Aquamarine1029 Thu 11-Feb-21 20:50:35

However, I’ve just been reading a thread on the coronavirus board about how the first three years of a child’s life are critical to their development and that lockdown is going to really affect young children, even babies.

What a bunch of alarmist rubbish. Yes, the first three years are critical, but babies can get all the attention and socialisation they need from their parents. Read to him, talk to him loads, sing, dance, play, and model good behaviour. Your baby will be just fine.

HelloThereMeHearties Thu 11-Feb-21 20:52:44

I really don't think it's that bad. For centuries we lived in small homes with only family around. Humans did OK!

There wasn't TV, or radio, or anything, and certainly not any baby classes etc. And babies probably only saw their immediate family.

RobynNora Thu 11-Feb-21 20:53:04

Is your partner WFH? If so, think about all the extra hours the baby is spending with a primary caregiver. Maybe this cohort will turn out to be even more socially advanced because of this.

If not? Well, all our babies will be in exactly the same position so won’t lag at school etc because of this.

user1471465987 Thu 11-Feb-21 21:16:30

I don't think we should be alarmsist, but it is something not just to dismiss. Several of these posts above talk about: a few other close adults; living in small houses with just family (but presumably havin neighbours and being able to see others regularly and also increased multigenerational living so bigger families); and also having lockdown down babies living with siblings.

Having a first baby with no other siblings, living in part of the country with no bubbles for under 1s, and having only been able to meet outdoors since Autumn I really feel has made a difference.

I have been lucky and have met mums outdoors for a walk but I do feel that babies are just dismissed as only needing primary caregivers, when in normal circumstances it's not the case that that is ALL they have.

This cohort are not getting the benefits of parallel play, copying other children and even seeing their caregivers interact with their family. I realised that I could count on 2 hands the number of times we had waved someone goodbye by the time my wee one was 4 months.

I am hopeful they will all be ok in the end and i do do my best of course, but as everyone says, it takes a village to raise a child and there comes a point where you can see where kids miss out.

CrocodileFondue Fri 12-Feb-21 13:51:14

The primary carer bond is the most important for the first year at least, baby groups are more for the parents tbh.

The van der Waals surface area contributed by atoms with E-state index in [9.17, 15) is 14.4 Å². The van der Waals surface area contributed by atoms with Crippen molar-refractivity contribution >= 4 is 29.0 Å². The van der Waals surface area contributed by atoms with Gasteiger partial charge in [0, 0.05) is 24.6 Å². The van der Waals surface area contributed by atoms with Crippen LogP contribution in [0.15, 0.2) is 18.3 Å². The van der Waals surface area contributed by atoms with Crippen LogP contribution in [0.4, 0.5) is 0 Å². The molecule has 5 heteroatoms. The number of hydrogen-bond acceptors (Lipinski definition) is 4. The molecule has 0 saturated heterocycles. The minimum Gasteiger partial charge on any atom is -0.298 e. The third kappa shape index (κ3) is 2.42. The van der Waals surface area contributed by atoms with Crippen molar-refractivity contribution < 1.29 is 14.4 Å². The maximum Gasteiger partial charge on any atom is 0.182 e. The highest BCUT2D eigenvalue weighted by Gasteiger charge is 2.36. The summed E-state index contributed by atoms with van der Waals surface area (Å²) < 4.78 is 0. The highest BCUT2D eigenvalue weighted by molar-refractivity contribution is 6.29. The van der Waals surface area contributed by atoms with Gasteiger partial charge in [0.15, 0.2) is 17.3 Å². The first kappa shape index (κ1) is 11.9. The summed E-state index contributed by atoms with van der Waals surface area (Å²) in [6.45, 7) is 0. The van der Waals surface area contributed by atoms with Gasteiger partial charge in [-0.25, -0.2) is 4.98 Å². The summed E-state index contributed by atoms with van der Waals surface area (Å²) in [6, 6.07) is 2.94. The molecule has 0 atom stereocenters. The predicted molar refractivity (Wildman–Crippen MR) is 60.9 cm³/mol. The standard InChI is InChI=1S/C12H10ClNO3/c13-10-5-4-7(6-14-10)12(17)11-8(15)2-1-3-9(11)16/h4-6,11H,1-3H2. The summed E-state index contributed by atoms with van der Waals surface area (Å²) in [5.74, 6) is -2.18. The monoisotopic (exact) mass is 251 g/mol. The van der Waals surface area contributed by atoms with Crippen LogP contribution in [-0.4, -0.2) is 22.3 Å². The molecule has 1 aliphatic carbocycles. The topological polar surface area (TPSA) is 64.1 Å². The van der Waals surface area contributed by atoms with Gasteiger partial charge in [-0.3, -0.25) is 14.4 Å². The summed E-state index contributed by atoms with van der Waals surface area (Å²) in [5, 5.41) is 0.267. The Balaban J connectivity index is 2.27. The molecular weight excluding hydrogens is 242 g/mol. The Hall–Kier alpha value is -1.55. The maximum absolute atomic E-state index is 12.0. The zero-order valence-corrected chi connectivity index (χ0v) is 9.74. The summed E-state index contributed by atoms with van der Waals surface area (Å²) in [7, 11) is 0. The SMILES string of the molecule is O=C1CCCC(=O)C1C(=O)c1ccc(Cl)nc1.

It's the three and four year olds that really need to be learning to socialise properly, it's very tough for them.

user1471465987 Fri 12-Feb-21 14:27:36

Do you have proof that we are not doing themharm by ONLY giving them contact with parents? Just because parents are most important does not negate thebimportance of others. Not being goady but am unaware of any other time whereby babies have had NO contact with others growing up, so rather interested in how people are drawing comclusions that no harm is being done. I think it risky to underestimate the benefits of parallel play and just even observing other babies.

RobynNora Fri 12-Feb-21 14:35:29

@user1471465987 Don’t know about other respondents but I was trying to reassure OP because she sounds really worried.

I’m worried for my baby too but there’s not loads we can do short of putting them into nursery part time like people are discussing on other threads. I’m trying to be positive and optimistic in a difficult time, but you’re right nobody knows either way. Did you see the BBC article about this very subject today?

user1471465987 Fri 12-Feb-21 15:17:01

Ach wrote a long reply and lost it.
I didn't meant to be alamist and worry the OP more, but I did want to validate her fears. I feel that on many threads here the placating phrases, "they only need you" and "baby groups are just for parents" are thrown about too often and often by people who have not been in this enforced situation. This has just made me feel shittier at times. Yes, at 4 months mine had no concept, but at 7 months he loved pointing at the babies at baby yoga and waving to the instructor, and trying to copy the 11months olds at crawling... Copying me crawling isn't so much fun😂😂. Now he is 11 months he would really benefit from a baby to play alongside and copy. Anyway OP if you are still here, i do think that our babies will be ok in the end, especially if we take every opportunity to meet up with other children wheb we can. We should also stand up for our infants and young toddlers too though. They have been forgotten about a bit and we should let the gvt know this, so they can try and minimise the risk of harm to them, rather than just assume resilience.

I will have a look at the bbc article. I forsee some interesting research opportunities here for child psychologists in the coming years!

crispyy Fri 12-Feb-21 15:49:34

Thanks for the comments everyone.

When I took my DS to baby groups he was probably about 4-6 months old and didn't seem to get much out of it at all - he barely noticed the other babies or mums and was just engrossed in playing with a toy I'd brought along. To be honest I felt like we might as well have been anywhere.